Ver. 43. The stranger that is within thee, &c.— "Not only the pagan nations which live near them, but those strangers who live among them, shall rise upon their ruin, and grow great by their distress. What a threatening, for a nation so haughty as the Jews! What a desolation for them to become the vassals and slaves of those Gentiles whom they so much despise!"

REFLECTIONS.—They who will not be constrained by God's love, must perish under his displeasure. We have here a curse threatened, extensive and terrible enough to make the ears tingle of every one who hears it.

1. The cause of it is assigned: their contemptuous disregard of God, their wilful disobedience to his will, and especially their impious forsaking of him to follow idols. If we cast off God, no wonder he rejects us. In his judgments he will appear just: none suffer under his curse but those who rebel against his commands.
2. The curse itself is here denounced; vast, comprehensive, and inevitable. Wherever the sinner goes, closer than his shadow it pursues him. The fenced cities, or rural scene, afford no protection, can give no relief. Whatever he has, the curse is upon it: the very ground groans under it in barrenness; his possessions are forfeited by sin, and embittered to him; the poison of wrath mingles with every enjoyment; every work of his hand is unsuccessful; vexation and disappointment torment him without ceasing, and there is no prospect of their end. Woe, woe, woe to the sinful soul, against whom God comes forth thus armed with indignation and wrath, tribulation and anguish. But lest general denunciations should not have the wished-for effect, he descends to particulars; each like a poisonous dart armed with a mortal sting, and every sinner set up as the mark on whom God would in particular empty his quiver. Disease shall seize upon their bodies, not as the rod of correction, but as the stroke of judgment. Loathsome ulcers (suitable punishment for the loathsomeness of sin) shall cover them from head to foot, and make them an abhorrence to others, and a burden to themselves.—Agonizing pain from the burning sores shall torture them, and no cure or palliative be found; and after days of anguish, the pining consumption, or raging fever, or mortal pestilence, shall finish in torment a life of misery. Famine shall aggravate their pain and sickness; the heavens shall drop down no dew, and the incrusted earth be incapable of vegetation: and if a leaf or blade of grass appear, God's terrible army, the locusts, shall be at hand to devour it: so that the seed sown shall not be reaped; whilst the worm shall mar their vineyards, and the fruit of the olive fail, shook down by stormy blasts, or withered by incessant drought. To add to their plagues, the sword of the enemy shall overtake them, irresistible in fury, merciless in vengeance; and so abhorred should they be, that no man passing by would bury their carcases, nor so much as frighten away the birds which preyed upon them. Infatuated withal, their counsels should be foolish, and madness of heart make them a terror to themselves; whilst every refuge they fled to, should fail them, and their allies distress them as much as their enemies. Their enjoyments shall now vanish as a dream; the wife they have espoused be violated; their substance consumed by the oppressor; their houses plundered; their cattle driven away for a spoil, and serving to feast their enemies, whilst themselves are famished with hunger. From free-born sons of Israel, who kept the nations at their feet, they should drag the galling chain of captivity heavily along; should behold their sons and daughters plucked from their embraces, doomed to servile labours, or devoted to more servile lusts. Idolatry, which had been their sin, should now become their punishment; and racks and fires compel them to serve those gods in a strange land, after whom they went a whoring in their own. The few that remained in Canaan, far from experiencing a happier estate, should there be insulted and tyrannized over by their lordly masters, and groan in vain under loads of taxes and debt, without pity, or hope of release from their oppressors; contemptible in every eye, the very heathens would take up a taunting proverb against them; whilst, overwhelmed with their miseries, they should stand silent in terror and astonishment at their own plagues, the end of which should be dark unfathomable despair, and the dreadful effect thereof raging and incurable madness.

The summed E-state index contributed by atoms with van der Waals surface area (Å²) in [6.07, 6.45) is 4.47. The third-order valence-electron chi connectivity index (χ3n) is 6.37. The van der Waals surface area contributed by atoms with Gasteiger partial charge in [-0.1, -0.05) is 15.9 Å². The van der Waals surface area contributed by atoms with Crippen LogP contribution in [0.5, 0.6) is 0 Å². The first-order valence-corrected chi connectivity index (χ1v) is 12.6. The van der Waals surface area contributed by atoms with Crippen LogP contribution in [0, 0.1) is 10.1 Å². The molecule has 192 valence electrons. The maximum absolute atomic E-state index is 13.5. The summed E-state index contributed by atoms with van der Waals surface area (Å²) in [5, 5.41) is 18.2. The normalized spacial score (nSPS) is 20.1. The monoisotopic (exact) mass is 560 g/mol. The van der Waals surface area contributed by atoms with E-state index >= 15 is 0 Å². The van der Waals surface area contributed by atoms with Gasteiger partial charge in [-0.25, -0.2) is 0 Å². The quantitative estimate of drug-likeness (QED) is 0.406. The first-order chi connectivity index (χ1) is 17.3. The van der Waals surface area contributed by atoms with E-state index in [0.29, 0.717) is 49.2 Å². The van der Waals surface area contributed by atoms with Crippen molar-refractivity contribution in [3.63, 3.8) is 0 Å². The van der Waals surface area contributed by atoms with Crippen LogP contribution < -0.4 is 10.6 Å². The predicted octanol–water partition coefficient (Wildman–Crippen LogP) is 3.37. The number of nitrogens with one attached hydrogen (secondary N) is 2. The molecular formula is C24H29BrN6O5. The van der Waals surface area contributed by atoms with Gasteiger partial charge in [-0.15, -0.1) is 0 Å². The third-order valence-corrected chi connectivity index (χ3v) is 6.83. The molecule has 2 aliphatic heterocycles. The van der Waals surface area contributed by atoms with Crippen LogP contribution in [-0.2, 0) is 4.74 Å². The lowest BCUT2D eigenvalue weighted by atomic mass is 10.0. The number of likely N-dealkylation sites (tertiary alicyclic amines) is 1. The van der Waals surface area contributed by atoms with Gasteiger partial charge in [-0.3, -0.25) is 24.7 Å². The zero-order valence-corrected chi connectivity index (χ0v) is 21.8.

Who can review this curse without trembling? Yet these things, to the sinner, are but the beginnings of sorrow. Hence learn, (1.) What a fearful thing it is to fall into the hands of the living God. (2.) That when we see spreading diseases, we should deprecate the wrath that is gone forth. (3.) That blindness of heart is among God's heaviest curses. (4.) That they who sell themselves to work iniquity, shall find their iniquity turned into their plague, and the idols they serve become their torment. (5.) That the most dreadful of all estates is despair. (6.) That this is often the cause of madness. (7.) That all these evils may trace their origin to departure from the living God.